It means spending within our means.

And when things go awry, it means facing it head on.

It means swallowing hard, doing what we have to do, cutting what we have to cut, to make it better.

Oh, and it means knowing that lying about it doesn’t help.

Screw-up #3: The Indianapolis Colts Lose Big

To the dismay of Colts fans everywhere, the team has shown up to every game with the highest of hopes, and come home with the same result: a loss.

As I write this their record is 0-13…that’s zero wins and 13 losses.

Ouch. (Double ouch when you consider this same team won the Superbowl just a few years ago).

Even if they get a win in the few remaining weeks (many think this won’t happen), playoff contention hopes have been crushed – along with the spirits of thousands of fans.

What happened?

Two words: Peyton Manning. Two more words: Not There.

Sure, there are other reasons behind the abysmal record.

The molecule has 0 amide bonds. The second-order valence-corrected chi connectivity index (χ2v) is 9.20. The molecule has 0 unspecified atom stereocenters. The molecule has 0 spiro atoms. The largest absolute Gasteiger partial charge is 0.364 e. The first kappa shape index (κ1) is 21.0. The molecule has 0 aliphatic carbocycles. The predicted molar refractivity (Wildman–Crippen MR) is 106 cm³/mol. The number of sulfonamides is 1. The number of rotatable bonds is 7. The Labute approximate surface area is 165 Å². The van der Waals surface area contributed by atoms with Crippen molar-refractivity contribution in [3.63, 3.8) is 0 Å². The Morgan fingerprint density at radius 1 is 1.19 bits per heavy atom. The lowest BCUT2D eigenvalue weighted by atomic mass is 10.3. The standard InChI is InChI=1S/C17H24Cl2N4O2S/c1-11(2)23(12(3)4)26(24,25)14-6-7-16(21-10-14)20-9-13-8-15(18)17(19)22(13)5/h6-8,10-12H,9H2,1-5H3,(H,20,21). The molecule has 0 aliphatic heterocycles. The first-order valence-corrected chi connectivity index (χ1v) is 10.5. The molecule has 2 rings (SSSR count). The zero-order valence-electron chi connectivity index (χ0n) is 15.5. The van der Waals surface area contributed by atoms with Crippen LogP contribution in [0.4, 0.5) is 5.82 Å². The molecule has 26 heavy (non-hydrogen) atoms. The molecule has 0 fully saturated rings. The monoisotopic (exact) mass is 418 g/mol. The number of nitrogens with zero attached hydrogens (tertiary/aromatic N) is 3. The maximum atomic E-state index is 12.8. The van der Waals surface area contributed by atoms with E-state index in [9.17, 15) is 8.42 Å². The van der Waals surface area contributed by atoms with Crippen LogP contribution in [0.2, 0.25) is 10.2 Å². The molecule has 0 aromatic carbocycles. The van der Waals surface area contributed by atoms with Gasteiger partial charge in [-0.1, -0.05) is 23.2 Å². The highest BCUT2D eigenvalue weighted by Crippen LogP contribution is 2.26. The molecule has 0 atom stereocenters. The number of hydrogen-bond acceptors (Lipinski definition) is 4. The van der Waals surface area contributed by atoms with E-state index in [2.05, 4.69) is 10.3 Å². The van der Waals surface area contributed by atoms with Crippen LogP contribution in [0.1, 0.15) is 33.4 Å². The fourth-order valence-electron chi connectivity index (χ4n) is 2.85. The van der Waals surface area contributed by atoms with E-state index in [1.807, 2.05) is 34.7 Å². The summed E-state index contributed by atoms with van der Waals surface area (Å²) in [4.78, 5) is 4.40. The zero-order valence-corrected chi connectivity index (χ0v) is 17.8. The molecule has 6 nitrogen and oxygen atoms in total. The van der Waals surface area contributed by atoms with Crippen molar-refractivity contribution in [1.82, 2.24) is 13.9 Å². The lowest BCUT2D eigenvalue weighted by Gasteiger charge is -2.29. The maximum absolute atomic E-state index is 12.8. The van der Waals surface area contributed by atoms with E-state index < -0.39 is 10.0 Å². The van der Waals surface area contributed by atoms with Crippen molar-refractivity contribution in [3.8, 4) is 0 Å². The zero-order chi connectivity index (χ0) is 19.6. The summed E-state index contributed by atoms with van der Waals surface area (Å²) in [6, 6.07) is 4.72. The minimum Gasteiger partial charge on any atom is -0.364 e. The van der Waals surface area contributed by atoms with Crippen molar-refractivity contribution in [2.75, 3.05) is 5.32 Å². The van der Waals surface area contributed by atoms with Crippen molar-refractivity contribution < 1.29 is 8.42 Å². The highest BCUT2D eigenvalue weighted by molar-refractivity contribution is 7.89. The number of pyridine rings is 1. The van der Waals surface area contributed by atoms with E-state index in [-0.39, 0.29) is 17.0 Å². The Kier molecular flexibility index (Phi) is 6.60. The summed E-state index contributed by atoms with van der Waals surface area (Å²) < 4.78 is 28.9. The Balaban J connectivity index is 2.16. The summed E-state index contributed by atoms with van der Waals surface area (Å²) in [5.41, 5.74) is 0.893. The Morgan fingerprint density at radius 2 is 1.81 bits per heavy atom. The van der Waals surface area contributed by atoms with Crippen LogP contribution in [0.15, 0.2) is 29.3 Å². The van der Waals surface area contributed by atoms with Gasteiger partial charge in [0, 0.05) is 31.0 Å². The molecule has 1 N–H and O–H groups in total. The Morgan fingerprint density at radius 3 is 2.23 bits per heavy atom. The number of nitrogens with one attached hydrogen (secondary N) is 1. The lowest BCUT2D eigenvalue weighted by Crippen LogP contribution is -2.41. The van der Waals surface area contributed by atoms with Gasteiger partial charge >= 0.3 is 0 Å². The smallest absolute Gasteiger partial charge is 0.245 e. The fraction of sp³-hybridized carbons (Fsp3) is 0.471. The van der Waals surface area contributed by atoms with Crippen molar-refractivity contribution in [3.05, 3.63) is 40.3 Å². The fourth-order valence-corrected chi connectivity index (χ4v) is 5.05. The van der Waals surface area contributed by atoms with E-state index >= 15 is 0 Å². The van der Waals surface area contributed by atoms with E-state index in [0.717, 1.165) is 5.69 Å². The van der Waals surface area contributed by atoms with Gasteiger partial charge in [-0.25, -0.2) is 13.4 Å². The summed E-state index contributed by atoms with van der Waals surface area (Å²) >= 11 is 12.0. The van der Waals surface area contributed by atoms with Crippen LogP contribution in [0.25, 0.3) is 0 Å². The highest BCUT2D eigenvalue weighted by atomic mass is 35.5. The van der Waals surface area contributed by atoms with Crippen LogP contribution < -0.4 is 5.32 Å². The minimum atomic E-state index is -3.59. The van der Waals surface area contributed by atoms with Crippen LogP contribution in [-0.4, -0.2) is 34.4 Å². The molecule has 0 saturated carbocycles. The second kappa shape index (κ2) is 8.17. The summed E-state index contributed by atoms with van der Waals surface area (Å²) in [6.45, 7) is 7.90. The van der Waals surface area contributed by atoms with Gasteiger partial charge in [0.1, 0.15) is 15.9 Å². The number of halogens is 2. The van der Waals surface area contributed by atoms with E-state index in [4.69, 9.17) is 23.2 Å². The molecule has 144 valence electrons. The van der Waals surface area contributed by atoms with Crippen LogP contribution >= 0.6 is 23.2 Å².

But ask anyone who knows anything about the situation and the quarterback’s pesky preseason neck fusion surgery – which has kept him benched all year – tops the list.

What we can learn:

It’s a common trap.

When an organization or company relies on one person to carry the leadership load, it is at risk.

When one person has the bounty of historical knowledge, the majority of the relationships, the only true sense of what happens on a day-to-day basis, that organization is in jeopardy.

It doesn’t matter who it is – a founder, a board member, a well-intended executive.

The organization must have policies and procedures in place that will keep it running no matter who sits in the seats.

  • It must allow its stakeholders to know many, not few, of its members.
  • It must instill confidence in the institution as a whole.
  • It must document anything that matters.

Rely on one single person for success and you’re in trouble.